Modi is known as a hard worker. Arun Jaitley, a leader in the BJP, has said:
Modi is like a man possessed when it comes to work. He’s in office till 11:00 p.m.
Dinesh Patel, an electronics technician, admires Modi’s work ethic:
He’s a self-made man who devotes a lot of time to his work. He doesn’t even live with his mother.
Zaki Anwar, a bangle maker, says of Modi:
People say all sorts of things but I believe what I see for myself… Modi is a hard working person, so he will work to reduce poverty and I am putting my hope in him.
What Critics Say
Despite his popularity, Modi has plenty of critics. He has been heavily and repeatedly criticized for his handling of the 2002 religious riots that broke out in Ahmedabad, Gujarat, when a Hindu mob blamed Muslims for a train fire that killed about sixty people. The ensuing riots led to the deaths of over one thousand Muslims. Critics charge that Modi, as chief minister, didn’t do enough to stop the violence; some critics claim he incited it. Modi has been cleared of charges, but that hasn’t stopped opponents from playing up Modi’s alleged role.
Though the riots were over ten years ago, Muslims, who make up about 14 percent of India’s population, are still skeptical of Modi. Mufti Abdul Batin Nomani, the head of the Gyanvapi mosque in Varanasi, predicted that very few Muslims would vote for Modi. He explained why:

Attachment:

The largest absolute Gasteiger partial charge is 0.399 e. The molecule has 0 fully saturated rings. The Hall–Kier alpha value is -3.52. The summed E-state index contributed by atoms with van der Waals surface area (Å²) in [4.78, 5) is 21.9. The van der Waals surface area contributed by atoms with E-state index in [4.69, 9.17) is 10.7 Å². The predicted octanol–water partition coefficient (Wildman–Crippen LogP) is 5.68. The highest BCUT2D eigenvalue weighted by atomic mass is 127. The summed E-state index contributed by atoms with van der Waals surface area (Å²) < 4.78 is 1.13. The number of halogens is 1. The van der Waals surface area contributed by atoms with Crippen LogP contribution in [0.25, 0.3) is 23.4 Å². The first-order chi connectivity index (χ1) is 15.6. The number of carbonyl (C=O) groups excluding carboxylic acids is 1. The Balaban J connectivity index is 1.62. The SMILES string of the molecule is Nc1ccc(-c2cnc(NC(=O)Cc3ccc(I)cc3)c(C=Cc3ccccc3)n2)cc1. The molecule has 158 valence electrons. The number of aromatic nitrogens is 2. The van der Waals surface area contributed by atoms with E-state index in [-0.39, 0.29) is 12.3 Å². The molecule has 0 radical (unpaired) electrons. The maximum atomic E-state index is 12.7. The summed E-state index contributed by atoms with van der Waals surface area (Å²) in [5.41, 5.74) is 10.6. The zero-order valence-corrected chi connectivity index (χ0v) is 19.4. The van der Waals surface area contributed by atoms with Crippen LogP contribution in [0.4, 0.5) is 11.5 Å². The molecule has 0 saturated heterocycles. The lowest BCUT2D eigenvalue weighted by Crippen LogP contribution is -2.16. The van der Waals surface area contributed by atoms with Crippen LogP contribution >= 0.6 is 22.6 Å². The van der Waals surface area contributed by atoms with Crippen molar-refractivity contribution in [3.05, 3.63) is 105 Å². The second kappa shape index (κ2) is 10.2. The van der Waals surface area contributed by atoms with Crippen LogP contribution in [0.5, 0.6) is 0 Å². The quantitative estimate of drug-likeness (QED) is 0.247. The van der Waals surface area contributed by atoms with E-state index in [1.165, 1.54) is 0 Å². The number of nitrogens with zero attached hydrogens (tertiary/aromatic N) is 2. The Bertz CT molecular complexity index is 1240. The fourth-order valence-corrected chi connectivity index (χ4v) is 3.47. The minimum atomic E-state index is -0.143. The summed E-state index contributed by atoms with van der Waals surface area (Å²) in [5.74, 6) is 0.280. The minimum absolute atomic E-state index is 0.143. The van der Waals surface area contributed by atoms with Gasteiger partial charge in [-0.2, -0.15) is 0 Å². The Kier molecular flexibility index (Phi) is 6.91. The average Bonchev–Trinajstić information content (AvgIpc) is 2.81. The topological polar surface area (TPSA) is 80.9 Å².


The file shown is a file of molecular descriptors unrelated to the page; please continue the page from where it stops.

In a word: Gujarat. The community will never vote for Modi. If there is an election issue, it is to defeat Modi. We haven’t decided who to vote for, but it will be against him.
Justice Hosbet Suresh, former judge of Bombay High Court has been a particularly harsh critic of Modi:
Modi was the main conspirator of Gujarat riots… What happened after Hitler came to power? World War broke out. I do not rule out the possibility of [something] similar if he becomes the PM.
Some Muslims also worry about Modi’s history with Hindu nationalism. Abdul Matin, a Muslim textile business owner, worries that Modi “doesn’t believe in a secular state.” Syed Husain Afsar, who edits a news website, thinks that Modi downplayed his Hindu nationalism to win votes:
This is an election tactic…Everyone knows he’s not secular.
Other critics say that Modi’s management style will be a problem once he is prime minister. The Economist writes:
His management style and general caginess lead even some of Mr Modi’s supporters to worry that he is a secretive loner who refuses to delegate.
Some of Modi’s critics think that Modi’s love for big business comes at the expense of India’s poor population. Sartanhai Bharwad, a fifty-year-old farmer, says:
He’s only for big buildings, big industry…Poor people, people like us, don’t fit anywhere in his scheme of things.
Rahul Gandhi, who led the long dominant Congress Party to its worst defeat ever in the 2014 elections, accused Modi of “crony capitalism”:
Mr Modi has a strong predilection for crony capitalism and we must challenge him on it. Apart from the crores lost to crony capitalism, such favoritism also signals to the rest of the world that India is not a level playing field.